The Building Bridges project was inspired by the direction of the Elders, who were concerned about the mental health and wellbeing of their young people and the lack of support from services. The Elders emphasised that work needs to be done in the youth mental health space, and Aboriginal young people need to be leading this change alongside their Elders. Through the Building Bridges project, Elders and young people worked together with senior leaders and key staff of youth mental health services to co-design new work practices that were more culturally safe.
Have you mob seen what’s happened here? Have you seen the Aboriginal language map? That’s what’s happened here. We have something in common. Even with the diversity of everyone around the table, we can work as one team. – Elder
To better engage Aboriginal clients, services must build meaningful relationships with the Aboriginal community
The research team plays an important role in supporting Aboriginal young people to feel comfortable and confident sharing their voice and working with mental health service leaders and staff
Meaningfully engaging Aboriginal Elders and young people in decision-making is key to cultural security
Young person: “One of my favourite experiences during the project was the time us young people started to actually realise why it’s so important to be a part of this… to have this communication with services and why there’s a need for the young people’s voice to be heard during these meetings”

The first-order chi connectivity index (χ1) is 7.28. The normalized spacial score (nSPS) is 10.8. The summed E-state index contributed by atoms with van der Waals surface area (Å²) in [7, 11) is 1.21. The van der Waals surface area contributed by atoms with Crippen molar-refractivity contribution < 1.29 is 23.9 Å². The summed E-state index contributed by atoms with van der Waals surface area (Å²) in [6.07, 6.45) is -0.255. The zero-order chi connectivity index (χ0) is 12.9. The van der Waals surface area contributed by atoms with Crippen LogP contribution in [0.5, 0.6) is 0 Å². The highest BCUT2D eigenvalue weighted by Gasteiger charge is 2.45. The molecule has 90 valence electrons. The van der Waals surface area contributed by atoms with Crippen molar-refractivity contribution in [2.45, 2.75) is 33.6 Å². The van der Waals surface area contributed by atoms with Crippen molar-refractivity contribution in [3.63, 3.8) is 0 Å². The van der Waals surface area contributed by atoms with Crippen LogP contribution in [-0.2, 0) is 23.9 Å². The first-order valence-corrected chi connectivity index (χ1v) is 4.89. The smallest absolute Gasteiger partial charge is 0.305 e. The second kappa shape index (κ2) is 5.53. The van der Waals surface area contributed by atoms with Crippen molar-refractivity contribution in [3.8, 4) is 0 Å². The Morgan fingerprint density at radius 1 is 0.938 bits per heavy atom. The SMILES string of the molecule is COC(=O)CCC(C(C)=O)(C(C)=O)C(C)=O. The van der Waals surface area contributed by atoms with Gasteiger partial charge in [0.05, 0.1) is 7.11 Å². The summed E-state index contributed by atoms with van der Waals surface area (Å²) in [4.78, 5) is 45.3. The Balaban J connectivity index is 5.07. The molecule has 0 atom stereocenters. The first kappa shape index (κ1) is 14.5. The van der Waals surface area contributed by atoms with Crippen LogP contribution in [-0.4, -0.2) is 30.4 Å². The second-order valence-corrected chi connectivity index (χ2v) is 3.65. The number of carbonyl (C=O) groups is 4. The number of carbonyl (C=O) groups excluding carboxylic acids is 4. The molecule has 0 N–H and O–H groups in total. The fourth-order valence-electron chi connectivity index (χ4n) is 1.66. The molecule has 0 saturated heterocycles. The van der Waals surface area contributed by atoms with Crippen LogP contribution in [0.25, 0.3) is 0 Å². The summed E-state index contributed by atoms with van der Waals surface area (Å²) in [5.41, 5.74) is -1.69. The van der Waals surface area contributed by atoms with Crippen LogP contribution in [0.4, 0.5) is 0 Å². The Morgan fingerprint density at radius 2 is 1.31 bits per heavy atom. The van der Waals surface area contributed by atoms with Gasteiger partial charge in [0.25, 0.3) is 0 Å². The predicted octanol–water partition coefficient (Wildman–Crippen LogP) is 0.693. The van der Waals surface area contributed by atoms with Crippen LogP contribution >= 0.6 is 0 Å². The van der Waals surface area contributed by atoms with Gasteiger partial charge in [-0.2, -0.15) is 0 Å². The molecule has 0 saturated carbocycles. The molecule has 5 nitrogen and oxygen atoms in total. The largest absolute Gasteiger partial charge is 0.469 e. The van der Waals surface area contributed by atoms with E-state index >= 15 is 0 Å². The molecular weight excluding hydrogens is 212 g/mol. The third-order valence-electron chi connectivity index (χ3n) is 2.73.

The story of Building Bridges
We wish to acknowledge the students from SAE Institute who worked with us to film and produce this video as part of their internship https://sae.edu.au/
Working in partnership with Aboriginal and Torres Strait Islander young people, their families and communities: Recommendations for the youth mental health sector.
Publication outlining the projects engagement approach to establishing safe spaces for the Elders, young people and service staff to work together.
Wright, M., Culbong, T., Crisp, N., Biedermann, B., & Lin, A. (2019). If you don’t speak from the heart, the young mob aren’t going to listen at all: An invitation for youth mental health services to engage in new ways of working. Early Intervention in Psychiatry, 1-7. DOI: 10.1111/eip.12844
"This is a small instance where we both had a sharing role, usually it’s Elders passing down knowledge and we take it on and learn, so it was a very exciting experience to be able to share knowledge alongside with Elders, as well as learn from them"
- Young person
Associate Professor Michael Wright
Associate Professor Ashleigh Lin (Program Head, Mental Health & Youth, Telethon Kids Institute)
Mr Glenn Pearson (Research Focus Area Head, Aboriginal Health Institute Leadership Team, Telethon Kids Institute)
Mr Warwick Smith
Mr Chris Harris
Mr Chris Byrne
Mr Ralph Mogridge
Mr Ross Wortham
Mr Shaun Wyn-Jones
"You really need to actually listen and pay attention. It’s not like you’re going to have this textbook and all this knowledge is handed over to you for you to learn. It’s kind of tuning in and picking up on different stories or different gems, and every time I was in a room with the rest of the team, even with the same stories being retold, I would pick up some new kind of learning and integrate that into my own personal development as well as the service"
- Service leader
The Building Bridges project was funded by the Western Australian Health Promotion Foundation Healthway through research grant 31935.
The project was approved by the Western Australian Aboriginal Health Ethics Community (762) and the Human Research Ethics Committee at Curtin University (HRE2017-0350)